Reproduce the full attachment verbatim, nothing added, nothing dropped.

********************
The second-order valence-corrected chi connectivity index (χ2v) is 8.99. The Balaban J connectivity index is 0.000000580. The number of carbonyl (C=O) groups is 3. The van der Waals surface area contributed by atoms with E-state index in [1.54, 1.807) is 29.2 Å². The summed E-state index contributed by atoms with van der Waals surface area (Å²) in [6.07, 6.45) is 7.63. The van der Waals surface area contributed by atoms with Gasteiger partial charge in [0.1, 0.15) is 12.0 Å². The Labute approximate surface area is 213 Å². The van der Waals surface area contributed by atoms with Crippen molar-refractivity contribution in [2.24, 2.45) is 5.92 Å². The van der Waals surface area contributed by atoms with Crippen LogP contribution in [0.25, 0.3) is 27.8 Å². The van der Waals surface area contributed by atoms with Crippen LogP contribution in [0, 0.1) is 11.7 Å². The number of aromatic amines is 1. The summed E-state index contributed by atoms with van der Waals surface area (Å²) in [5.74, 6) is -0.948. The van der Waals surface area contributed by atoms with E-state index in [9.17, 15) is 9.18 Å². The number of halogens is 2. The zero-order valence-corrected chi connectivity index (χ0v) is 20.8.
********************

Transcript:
The second-order valence-corrected chi connectivity index (χ2v) is 8.99. The Balaban J connectivity index is 0.000000580. The number of carbonyl (C=O) groups is 3. The van der Waals surface area contributed by atoms with E-state index in [1.54, 1.807) is 29.2 Å². The summed E-state index contributed by atoms with van der Waals surface area (Å²) in [6.07, 6.45) is 7.63. The van der Waals surface area contributed by atoms with Gasteiger partial charge in [0.1, 0.15) is 12.0 Å². The Labute approximate surface area is 213 Å². The van der Waals surface area contributed by atoms with Crippen molar-refractivity contribution in [2.24, 2.45) is 5.92 Å². The van der Waals surface area contributed by atoms with Crippen LogP contribution in [0.25, 0.3) is 27.8 Å². The van der Waals surface area contributed by atoms with Crippen LogP contribution in [0, 0.1) is 11.7 Å². The number of aromatic amines is 1. The summed E-state index contributed by atoms with van der Waals surface area (Å²) in [5.74, 6) is -0.948. The van der Waals surface area contributed by atoms with E-state index in [9.17, 15) is 9.18 Å². The number of halogens is 2. The zero-order valence-corrected chi connectivity index (χ0v) is 20.8.